McALLEN — On the same day a Weslaco businessman appeared in federal court to face charges that he participated in a bribery scheme with a McAllen hotelier to build a Motel 6, prosecutors formally linked the case to an ongoing bribery case regarding the Weslaco water plant.

Ricardo Quintanilla, 52, was arraigned before U.S. Magistrate Judge Juan Alanis last Thursday afternoon after surrendering to federal agents that morning. “We walked into the FBI today at 7:30,” Quintanilla’s attorney, Robert Steindel said during the arraignment hearing.

Quintanilla surrendered after learning a warrant had been issued for his arrest on charges tying him to a bribery scheme with hotel owner and operator Sunil Wadhwani, 56, who himself had appeared in Alanis’ court for an initial appearance the previous day.

Court documents unsealed Oct. 9 detail the scheme, alleging that starting in 2013 Wadhwani conspired to pay bribes to several individuals in exchange for a favorable business incentive agreement with the Economic Development Corporation of Weslaco.

With the aid of those individuals — identified in a criminal complaint unsealed Wednesday as Person A, Person B, Person C and Commissioner A — Wadhwani sought $300,000 from the EDC to build and operate a Motel 6 in Weslaco. Commissioner A was also a member of the EDC board of directors.

After several months of back-and-forth negotiating — during which the Weslaco City Commission restructured the EDC board of directors to include four commissioners, forced the resignation of one longtime EDC executive director, and later removed an interim executive director — the EDC and the commission ultimately approved the $300,000 incentive to Wadhwani.

Wadhwani signed the agreement in early December 2013 on behalf of a company called “Nolana Self Storage LLC,” the criminal complaint reads. By the end of the month, the EDC had issued the first of two $150,000 checks.

Federal prosecutors allege the hotelier used thousands of dollars from that incentive to pay bribes to “Person C and Commissioner A through Person B,” the criminal complaint reads. The complaint also states that Person B is currently “under indictment for another bribery scheme occurring with other Weslaco City Commissioners…”


But Person B’s alleged involvement in the two different bribery schemes is not incidental. Indeed, prosecutors officially linked the two schemes last Thursday when a “notice of related cases” was filed in the ongoing proceedings against Wadhwani and Quintanilla.

The one-page notice does not reveal how the cases are related.

However, a 14-page indictment released the same day sheds new light on how Wadhwani and Quintanilla allegedly carried out the bribery scheme, and lists the two charges being laid against the two men: conspiracy to commit honest services wire fraud, and honest services wire fraud.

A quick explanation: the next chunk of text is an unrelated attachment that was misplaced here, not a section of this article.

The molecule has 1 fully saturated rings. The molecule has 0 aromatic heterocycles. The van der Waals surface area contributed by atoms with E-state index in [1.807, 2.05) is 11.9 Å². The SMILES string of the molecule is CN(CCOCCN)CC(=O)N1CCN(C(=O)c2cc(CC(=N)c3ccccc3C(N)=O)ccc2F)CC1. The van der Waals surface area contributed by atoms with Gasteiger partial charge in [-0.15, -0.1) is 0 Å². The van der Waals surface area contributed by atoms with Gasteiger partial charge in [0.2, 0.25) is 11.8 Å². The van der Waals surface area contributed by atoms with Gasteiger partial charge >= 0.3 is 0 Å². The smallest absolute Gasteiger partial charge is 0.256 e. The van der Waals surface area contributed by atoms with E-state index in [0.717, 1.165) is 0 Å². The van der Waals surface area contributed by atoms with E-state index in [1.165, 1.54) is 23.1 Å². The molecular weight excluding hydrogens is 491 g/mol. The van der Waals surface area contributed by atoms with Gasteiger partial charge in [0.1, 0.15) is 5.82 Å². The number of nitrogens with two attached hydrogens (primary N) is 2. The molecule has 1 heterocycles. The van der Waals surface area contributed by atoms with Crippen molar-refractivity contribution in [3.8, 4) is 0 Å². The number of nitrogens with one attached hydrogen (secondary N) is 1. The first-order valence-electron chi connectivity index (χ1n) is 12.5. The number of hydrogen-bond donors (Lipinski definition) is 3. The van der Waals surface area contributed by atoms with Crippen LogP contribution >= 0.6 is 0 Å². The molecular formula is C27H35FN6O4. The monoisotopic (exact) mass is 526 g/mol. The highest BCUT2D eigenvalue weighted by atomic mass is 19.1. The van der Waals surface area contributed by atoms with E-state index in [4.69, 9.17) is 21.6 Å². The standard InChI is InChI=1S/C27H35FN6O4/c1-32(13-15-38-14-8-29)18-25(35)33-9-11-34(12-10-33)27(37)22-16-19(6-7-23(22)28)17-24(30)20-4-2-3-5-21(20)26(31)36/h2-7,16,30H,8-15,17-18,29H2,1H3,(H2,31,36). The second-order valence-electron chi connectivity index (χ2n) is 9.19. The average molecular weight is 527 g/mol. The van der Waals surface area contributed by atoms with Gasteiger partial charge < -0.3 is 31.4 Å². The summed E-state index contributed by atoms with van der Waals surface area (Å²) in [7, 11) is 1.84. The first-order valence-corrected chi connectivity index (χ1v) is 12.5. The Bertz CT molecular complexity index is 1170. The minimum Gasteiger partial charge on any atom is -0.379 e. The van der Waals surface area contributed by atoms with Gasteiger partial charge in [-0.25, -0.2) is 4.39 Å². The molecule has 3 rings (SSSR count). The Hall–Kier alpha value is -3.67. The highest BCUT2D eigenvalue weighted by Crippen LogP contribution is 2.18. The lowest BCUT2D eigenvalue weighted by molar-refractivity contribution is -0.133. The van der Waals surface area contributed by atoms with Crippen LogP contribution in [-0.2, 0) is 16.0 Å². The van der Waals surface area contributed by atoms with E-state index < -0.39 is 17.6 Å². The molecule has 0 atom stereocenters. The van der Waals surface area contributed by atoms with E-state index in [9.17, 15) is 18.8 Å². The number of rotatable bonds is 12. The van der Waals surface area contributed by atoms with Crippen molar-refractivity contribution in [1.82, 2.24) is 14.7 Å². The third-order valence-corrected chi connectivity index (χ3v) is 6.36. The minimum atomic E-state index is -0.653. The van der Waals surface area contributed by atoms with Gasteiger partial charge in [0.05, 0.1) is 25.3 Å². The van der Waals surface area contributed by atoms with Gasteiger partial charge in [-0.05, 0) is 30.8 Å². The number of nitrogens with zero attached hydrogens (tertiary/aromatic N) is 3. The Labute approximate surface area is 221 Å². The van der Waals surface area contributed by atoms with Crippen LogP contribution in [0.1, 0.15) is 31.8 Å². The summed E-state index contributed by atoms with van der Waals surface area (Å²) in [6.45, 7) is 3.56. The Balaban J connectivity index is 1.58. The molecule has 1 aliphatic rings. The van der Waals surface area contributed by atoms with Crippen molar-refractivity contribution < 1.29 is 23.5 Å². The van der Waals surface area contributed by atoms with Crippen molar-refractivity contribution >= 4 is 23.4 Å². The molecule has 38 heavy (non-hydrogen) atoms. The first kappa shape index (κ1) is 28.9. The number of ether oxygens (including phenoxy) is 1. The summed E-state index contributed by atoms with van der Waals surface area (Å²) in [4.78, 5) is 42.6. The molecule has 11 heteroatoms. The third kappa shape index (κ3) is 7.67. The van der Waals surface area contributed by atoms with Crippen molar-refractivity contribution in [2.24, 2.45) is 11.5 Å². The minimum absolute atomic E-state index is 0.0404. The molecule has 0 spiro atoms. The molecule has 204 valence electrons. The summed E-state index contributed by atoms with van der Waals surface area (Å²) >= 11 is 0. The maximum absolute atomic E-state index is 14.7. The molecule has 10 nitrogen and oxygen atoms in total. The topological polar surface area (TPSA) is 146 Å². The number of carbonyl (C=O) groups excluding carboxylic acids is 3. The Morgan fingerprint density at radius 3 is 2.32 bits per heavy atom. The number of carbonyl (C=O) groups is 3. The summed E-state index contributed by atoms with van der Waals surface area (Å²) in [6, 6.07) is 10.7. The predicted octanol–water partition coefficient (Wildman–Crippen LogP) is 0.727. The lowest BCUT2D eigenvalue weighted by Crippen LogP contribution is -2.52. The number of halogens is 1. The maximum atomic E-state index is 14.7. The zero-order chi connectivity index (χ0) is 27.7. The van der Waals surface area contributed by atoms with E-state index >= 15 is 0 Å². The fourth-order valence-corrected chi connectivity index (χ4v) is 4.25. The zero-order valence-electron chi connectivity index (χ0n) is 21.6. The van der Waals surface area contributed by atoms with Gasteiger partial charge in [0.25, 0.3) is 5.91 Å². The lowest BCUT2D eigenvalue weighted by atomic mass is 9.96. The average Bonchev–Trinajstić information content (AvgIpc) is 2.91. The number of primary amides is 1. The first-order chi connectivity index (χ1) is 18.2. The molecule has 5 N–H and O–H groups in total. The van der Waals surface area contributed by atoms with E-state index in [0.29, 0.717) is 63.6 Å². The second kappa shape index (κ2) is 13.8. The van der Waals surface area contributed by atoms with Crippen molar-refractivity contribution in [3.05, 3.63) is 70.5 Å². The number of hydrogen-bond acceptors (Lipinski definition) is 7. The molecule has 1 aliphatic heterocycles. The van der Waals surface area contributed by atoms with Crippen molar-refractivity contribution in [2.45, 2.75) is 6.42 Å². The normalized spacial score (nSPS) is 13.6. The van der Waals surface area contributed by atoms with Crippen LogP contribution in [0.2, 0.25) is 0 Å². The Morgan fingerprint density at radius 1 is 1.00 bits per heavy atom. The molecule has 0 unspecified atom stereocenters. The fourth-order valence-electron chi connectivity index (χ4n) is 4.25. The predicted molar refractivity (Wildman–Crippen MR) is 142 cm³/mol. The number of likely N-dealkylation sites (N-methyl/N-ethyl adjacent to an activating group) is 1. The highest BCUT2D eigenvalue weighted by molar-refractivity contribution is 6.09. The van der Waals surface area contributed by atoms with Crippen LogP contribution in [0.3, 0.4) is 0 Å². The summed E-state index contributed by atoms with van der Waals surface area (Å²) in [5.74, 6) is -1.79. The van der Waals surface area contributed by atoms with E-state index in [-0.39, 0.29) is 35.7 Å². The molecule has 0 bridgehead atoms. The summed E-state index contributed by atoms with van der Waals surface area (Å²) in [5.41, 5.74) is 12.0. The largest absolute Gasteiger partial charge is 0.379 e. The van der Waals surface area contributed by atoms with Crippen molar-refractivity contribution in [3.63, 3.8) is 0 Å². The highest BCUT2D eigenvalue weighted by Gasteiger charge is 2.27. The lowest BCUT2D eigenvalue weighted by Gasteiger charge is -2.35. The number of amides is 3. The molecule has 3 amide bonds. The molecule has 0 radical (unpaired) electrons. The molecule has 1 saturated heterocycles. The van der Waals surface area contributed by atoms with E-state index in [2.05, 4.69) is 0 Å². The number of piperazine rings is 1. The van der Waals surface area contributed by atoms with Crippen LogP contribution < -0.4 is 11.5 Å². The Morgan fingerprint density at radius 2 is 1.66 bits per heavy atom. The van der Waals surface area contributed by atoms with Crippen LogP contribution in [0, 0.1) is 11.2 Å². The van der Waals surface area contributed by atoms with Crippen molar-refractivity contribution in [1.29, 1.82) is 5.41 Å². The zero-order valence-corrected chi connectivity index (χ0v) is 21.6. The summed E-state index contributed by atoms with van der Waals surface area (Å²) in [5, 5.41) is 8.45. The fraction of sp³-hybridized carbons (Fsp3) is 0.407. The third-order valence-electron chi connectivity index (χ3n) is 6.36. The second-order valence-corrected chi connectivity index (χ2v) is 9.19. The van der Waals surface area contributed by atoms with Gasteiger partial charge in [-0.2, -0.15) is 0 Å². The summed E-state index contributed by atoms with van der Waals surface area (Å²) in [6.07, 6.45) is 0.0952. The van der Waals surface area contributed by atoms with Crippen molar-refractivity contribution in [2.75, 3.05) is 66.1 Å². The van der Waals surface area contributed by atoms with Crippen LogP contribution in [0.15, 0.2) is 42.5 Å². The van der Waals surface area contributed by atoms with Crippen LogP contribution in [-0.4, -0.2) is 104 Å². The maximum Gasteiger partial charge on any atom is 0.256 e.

According to the indictment, Quintanilla allegedly paid bribes on behalf of Wadhwani to Person B and Commissioner A. The indictment also alleges that Quintanilla himself profited from the scheme “by keeping a portion of the bribe funds paid to him by Wadhwani” before paying the remainder to Person B and Commissioner A.

A co-conspirator listed as Person A also allegedly took part in the scheme by participating in conversations about the scheme with Wadhwani, Quintanilla, Persons A and B, and Commissioner A. The group are alleged to have communicated in person, and via phone calls, emails and other “mobile messaging applications,” the indictment reads.

Both the indictment and the criminal complaint list Person A as a business associate of Wadhwani. Person A allegedly emailed Quintanilla, requesting that he review a letter Wadhwani wanted to send to the Weslaco EDC notifying them of the hotel project.

Person A was also integral in communicating with the EDC — emailing the EDC executive director about the incentive payout on multiple occasions, and helping Wadhwani deliver a presentation to the EDC about the hotel project in May 2013, the indictment reads.

The five co-conspirators allegedly tried to conceal the bribery scheme by creating a “fictitious consulting services agreement” between Wadhwani and Person B.

Wadhwani’s alleged use of Quintanilla to distribute the bribes was also meant to obscure the bribery scheme. “Wadhwani paid thousands of dollars to Quintanilla, who would then funnel bribe payments to Person B and Commissioner A in efforts to conceal the nature and source of the bribes,” the indictment reads.


Quintanilla’s alleged role in the Weslaco water plant bribery scheme also appears to be that of a bribe facilitator, according to the 74-count superseding indictment unsealed in that case this April. And like the hotel scheme, the water plant scheme involves multiple people — including elected officials — and bribe payments obscured as payments for consulting services.